"The first couple of reports of aflatoxin had us a little on edge, but there were no more reports. That concern just faded away."

Yields? "On dryland our yields have been 100 bushels to around 150 bushels. Irrigated corn has run between 130 bushels and 220 bushels. There have been several fields over 200 bushels," says Johnson.

Like Larson, Johnson says herbicide drift was a big concern early. "I would say drift was the biggest headache we had to deal with this year. Reports of that started coming in very early. A couple of them were airplane troubles. A couple others were done by the farmers themselves. A boom on a grain drill - even in 5-mph winds - will still get drift.

"Some farmers, when they replanted corn, were banding Roundup over the row to kill any of the corn that was already up. That drifted over and killed the corn that was okay."

Arkansas then had some cold, wet weather that showed some phosphorus deficiencies in the crop. Some people thought some of the purpling was from Roundup drift, says Johnson. "But there was no drift pattern. They then looked at the previous crop, which was rice. Behind rice, you'll often see some phosphorus deficiencies."

How has the sorghum crop looked? "A hybrid test at Biscoe, Ark., cut over 10,000 pounds. That's phenomenal. That field was irrigated once. It was going to be dryland, but the county agent told the farmer he thought it would pay off if he watered it once. Obviously, it did."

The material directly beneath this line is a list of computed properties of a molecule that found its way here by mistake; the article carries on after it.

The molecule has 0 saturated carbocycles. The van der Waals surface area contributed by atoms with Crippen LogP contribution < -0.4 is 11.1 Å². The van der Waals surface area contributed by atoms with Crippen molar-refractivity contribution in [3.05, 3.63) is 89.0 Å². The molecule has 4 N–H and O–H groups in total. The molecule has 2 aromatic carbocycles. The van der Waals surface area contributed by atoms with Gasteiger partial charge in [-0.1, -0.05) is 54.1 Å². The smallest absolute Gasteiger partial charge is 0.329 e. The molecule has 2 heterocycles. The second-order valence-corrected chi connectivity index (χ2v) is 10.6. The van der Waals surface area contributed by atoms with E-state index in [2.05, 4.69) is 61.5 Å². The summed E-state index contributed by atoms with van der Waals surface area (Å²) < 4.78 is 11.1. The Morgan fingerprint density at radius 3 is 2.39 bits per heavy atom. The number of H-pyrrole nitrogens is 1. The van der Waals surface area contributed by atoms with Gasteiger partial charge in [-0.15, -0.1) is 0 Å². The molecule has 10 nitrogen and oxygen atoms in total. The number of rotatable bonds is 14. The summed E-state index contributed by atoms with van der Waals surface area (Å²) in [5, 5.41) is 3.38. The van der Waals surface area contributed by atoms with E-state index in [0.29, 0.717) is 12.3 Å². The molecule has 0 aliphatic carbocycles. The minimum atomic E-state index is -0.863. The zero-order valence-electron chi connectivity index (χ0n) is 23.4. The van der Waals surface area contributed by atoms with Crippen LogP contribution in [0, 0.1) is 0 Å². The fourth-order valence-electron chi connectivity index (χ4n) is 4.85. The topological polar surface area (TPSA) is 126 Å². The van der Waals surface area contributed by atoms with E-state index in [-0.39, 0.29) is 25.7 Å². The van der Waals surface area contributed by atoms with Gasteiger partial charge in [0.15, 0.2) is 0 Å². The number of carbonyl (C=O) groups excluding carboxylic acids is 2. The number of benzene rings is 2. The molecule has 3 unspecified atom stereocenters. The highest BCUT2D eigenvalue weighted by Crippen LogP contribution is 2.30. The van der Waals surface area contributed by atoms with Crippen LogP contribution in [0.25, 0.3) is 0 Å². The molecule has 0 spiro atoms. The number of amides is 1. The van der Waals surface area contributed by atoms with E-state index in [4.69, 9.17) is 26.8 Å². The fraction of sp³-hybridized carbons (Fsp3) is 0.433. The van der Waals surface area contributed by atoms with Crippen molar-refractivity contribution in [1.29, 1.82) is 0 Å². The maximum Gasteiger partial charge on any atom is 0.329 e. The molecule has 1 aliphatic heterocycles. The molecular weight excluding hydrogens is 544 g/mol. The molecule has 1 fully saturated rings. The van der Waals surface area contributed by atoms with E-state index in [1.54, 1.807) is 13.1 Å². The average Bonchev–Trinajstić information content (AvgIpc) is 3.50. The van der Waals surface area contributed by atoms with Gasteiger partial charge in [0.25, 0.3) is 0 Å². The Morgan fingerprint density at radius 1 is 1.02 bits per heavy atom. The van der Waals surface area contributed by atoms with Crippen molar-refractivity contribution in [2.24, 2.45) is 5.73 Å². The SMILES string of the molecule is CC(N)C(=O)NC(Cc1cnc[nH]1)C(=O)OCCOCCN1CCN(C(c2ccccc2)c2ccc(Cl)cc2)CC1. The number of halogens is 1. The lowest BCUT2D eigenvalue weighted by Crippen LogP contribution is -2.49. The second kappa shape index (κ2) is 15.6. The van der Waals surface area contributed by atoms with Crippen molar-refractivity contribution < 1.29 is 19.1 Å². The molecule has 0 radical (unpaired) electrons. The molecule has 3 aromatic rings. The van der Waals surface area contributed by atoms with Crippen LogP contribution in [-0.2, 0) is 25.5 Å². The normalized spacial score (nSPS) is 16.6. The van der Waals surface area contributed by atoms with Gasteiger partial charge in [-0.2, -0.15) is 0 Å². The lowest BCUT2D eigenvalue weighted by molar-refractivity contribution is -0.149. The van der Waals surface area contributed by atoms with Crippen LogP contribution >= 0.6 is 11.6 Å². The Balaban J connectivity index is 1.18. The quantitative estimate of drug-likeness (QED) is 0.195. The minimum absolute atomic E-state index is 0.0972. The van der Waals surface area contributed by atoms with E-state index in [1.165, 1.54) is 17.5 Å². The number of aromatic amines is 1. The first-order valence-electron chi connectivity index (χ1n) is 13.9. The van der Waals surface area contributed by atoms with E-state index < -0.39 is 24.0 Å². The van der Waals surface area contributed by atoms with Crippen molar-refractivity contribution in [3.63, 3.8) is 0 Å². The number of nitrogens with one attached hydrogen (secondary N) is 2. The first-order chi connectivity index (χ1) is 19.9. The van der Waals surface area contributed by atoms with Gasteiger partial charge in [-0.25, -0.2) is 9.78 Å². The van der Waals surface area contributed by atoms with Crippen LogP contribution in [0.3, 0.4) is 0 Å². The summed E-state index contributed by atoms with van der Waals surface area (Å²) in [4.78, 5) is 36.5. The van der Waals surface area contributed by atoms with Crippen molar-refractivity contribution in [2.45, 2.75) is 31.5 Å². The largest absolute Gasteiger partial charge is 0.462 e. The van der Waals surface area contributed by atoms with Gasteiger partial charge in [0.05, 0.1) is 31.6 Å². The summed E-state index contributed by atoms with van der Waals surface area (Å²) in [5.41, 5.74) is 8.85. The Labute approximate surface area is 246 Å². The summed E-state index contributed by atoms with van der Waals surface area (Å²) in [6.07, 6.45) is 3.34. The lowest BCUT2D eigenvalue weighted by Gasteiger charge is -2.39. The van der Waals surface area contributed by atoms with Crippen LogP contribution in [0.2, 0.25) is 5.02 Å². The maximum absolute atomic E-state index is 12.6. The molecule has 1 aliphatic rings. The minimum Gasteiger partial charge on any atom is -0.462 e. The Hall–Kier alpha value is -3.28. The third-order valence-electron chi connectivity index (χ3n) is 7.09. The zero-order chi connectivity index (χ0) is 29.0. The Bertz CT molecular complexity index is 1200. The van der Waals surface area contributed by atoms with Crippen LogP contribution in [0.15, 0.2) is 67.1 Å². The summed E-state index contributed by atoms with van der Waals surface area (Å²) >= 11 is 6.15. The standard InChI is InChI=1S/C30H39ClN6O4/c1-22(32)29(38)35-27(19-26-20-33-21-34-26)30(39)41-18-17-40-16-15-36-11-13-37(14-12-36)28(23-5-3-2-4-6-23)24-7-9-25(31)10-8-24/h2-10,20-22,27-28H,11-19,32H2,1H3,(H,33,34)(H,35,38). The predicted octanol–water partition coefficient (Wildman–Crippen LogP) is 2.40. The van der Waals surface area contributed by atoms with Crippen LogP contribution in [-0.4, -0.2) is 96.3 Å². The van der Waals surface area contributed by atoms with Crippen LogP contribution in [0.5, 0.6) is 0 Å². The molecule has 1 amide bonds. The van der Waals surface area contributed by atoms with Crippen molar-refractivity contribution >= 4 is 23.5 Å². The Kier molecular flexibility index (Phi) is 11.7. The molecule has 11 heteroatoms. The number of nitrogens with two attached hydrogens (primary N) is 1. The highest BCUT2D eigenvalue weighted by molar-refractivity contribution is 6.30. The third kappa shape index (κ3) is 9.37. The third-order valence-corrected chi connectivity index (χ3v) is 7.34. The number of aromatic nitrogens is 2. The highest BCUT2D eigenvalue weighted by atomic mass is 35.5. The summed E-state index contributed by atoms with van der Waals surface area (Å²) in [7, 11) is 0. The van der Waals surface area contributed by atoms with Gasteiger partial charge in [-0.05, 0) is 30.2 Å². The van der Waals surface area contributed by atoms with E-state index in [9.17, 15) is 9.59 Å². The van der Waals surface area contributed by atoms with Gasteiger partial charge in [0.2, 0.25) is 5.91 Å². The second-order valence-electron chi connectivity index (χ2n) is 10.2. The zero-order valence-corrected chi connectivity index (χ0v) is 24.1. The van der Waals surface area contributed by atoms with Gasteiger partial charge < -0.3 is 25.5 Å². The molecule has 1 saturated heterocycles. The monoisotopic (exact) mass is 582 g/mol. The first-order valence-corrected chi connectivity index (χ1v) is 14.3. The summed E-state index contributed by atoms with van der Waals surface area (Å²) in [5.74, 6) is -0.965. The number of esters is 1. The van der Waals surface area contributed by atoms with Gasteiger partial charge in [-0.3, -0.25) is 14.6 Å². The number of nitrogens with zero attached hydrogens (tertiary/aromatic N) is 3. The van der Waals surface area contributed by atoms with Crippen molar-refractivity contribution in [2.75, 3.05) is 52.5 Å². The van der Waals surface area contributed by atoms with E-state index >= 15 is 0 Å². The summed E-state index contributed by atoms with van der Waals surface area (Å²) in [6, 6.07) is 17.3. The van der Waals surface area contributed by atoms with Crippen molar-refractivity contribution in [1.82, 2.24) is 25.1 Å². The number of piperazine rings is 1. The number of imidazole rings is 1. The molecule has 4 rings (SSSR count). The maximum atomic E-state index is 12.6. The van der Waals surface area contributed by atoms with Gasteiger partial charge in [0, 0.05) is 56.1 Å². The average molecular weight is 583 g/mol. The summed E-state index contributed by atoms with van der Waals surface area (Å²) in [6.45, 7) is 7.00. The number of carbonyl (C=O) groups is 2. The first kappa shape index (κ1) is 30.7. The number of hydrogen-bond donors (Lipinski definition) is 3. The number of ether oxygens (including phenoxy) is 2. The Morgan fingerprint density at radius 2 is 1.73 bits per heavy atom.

Another verification field in Piggott, Ark., cut 8,200 pounds - another excellent yield, says Johnson.

Overall, on the bottom land that isn't irrigated, farmers seem to be showing much more interest in grain sorghum, says Johnson. The last couple of years of drought have knocked soybeans badly and farmers are looking for alternatives.

"Sorghum is very good with helping on root-knot nematodes. Normally, if we get any rain in May or June, the moisture is beneficial enough to make a decent sorghum crop. The month of July is when the crop starts drying down."

Farmers who used Gaucho-treated sorghum seed got double the return on money invested, says Johnson.

"I think it costs about $4 or $5 per acre for the treated seed. We ended up making something like $8 to $10 over the treatment costs by using the treated seed. Gaucho takes out the aphids.

"We had to spray one of the verification fields for green bugs and if we'd had Gaucho-treated seed, we probably wouldn't have had to spray."

Louisiana Louisiana's corn crop was very spotty, says Extension corn specialist Walter Morrison.

"Our corn harvest is finished. We had severe problems - both yield and aflatoxin - in the southern part of the state. As harvest moved north, the yields and aflatoxin troubles dissipated. Overall, I think we'll average 125 to 127 bushels per acre. But considering the year, I think that's pretty good."

Farmers don't normally irrigate corn in the southern parishes. It's usually too wet and there's little point.

"This year, irrigating in the south would have paid off. But farmers have to look at the larger picture and the weather pattern we're in probably still doesn't justify irrigating in the south," says Morrison.